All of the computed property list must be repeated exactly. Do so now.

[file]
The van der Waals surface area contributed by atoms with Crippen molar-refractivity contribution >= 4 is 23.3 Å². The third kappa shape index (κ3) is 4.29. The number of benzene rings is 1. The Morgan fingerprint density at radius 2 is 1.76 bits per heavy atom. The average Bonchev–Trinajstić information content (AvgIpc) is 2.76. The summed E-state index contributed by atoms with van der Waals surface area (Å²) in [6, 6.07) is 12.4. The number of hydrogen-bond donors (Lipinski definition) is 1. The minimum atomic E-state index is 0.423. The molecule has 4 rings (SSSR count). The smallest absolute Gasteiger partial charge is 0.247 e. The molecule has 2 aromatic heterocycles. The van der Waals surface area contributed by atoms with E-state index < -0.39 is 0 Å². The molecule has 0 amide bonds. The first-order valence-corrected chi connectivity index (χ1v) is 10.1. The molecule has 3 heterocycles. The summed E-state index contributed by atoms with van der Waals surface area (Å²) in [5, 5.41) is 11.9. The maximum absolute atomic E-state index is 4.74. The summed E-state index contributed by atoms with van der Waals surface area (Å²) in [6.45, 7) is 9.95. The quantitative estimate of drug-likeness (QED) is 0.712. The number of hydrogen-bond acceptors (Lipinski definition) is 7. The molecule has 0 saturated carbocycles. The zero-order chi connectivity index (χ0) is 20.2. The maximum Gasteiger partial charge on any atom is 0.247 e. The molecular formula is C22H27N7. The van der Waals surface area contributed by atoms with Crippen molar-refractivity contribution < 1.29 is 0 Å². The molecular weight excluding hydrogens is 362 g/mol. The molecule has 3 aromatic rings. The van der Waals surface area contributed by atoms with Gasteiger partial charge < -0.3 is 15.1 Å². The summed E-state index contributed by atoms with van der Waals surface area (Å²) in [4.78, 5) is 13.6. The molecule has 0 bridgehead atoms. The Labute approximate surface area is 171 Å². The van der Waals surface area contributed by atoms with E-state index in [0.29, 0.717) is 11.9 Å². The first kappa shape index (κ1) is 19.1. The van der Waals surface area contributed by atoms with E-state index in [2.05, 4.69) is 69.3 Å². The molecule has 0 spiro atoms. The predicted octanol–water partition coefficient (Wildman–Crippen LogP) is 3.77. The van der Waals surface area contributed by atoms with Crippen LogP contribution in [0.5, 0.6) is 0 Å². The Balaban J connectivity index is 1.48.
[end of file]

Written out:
The van der Waals surface area contributed by atoms with Crippen molar-refractivity contribution >= 4 is 23.3 Å². The third kappa shape index (κ3) is 4.29. The number of benzene rings is 1. The Morgan fingerprint density at radius 2 is 1.76 bits per heavy atom. The average Bonchev–Trinajstić information content (AvgIpc) is 2.76. The summed E-state index contributed by atoms with van der Waals surface area (Å²) in [6, 6.07) is 12.4. The number of hydrogen-bond donors (Lipinski definition) is 1. The minimum atomic E-state index is 0.423. The molecule has 4 rings (SSSR count). The smallest absolute Gasteiger partial charge is 0.247 e. The molecule has 2 aromatic heterocycles. The van der Waals surface area contributed by atoms with E-state index < -0.39 is 0 Å². The molecule has 0 amide bonds. The first-order valence-corrected chi connectivity index (χ1v) is 10.1. The molecule has 3 heterocycles. The summed E-state index contributed by atoms with van der Waals surface area (Å²) in [5, 5.41) is 11.9. The maximum absolute atomic E-state index is 4.74. The summed E-state index contributed by atoms with van der Waals surface area (Å²) in [6.45, 7) is 9.95. The quantitative estimate of drug-likeness (QED) is 0.712. The number of hydrogen-bond acceptors (Lipinski definition) is 7. The molecule has 0 saturated carbocycles. The zero-order chi connectivity index (χ0) is 20.2. The maximum Gasteiger partial charge on any atom is 0.247 e. The molecular formula is C22H27N7. The van der Waals surface area contributed by atoms with Crippen molar-refractivity contribution < 1.29 is 0 Å². The molecular weight excluding hydrogens is 362 g/mol. The molecule has 3 aromatic rings. The van der Waals surface area contributed by atoms with Gasteiger partial charge < -0.3 is 15.1 Å². The summed E-state index contributed by atoms with van der Waals surface area (Å²) in [4.78, 5) is 13.6. The molecule has 0 bridgehead atoms. The Labute approximate surface area is 171 Å². The van der Waals surface area contributed by atoms with E-state index in [0.29, 0.717) is 11.9 Å². The first kappa shape index (κ1) is 19.1. The van der Waals surface area contributed by atoms with E-state index in [2.05, 4.69) is 69.3 Å². The molecule has 0 spiro atoms. The predicted octanol–water partition coefficient (Wildman–Crippen LogP) is 3.77. The van der Waals surface area contributed by atoms with Crippen LogP contribution in [0.5, 0.6) is 0 Å². The Balaban J connectivity index is 1.48.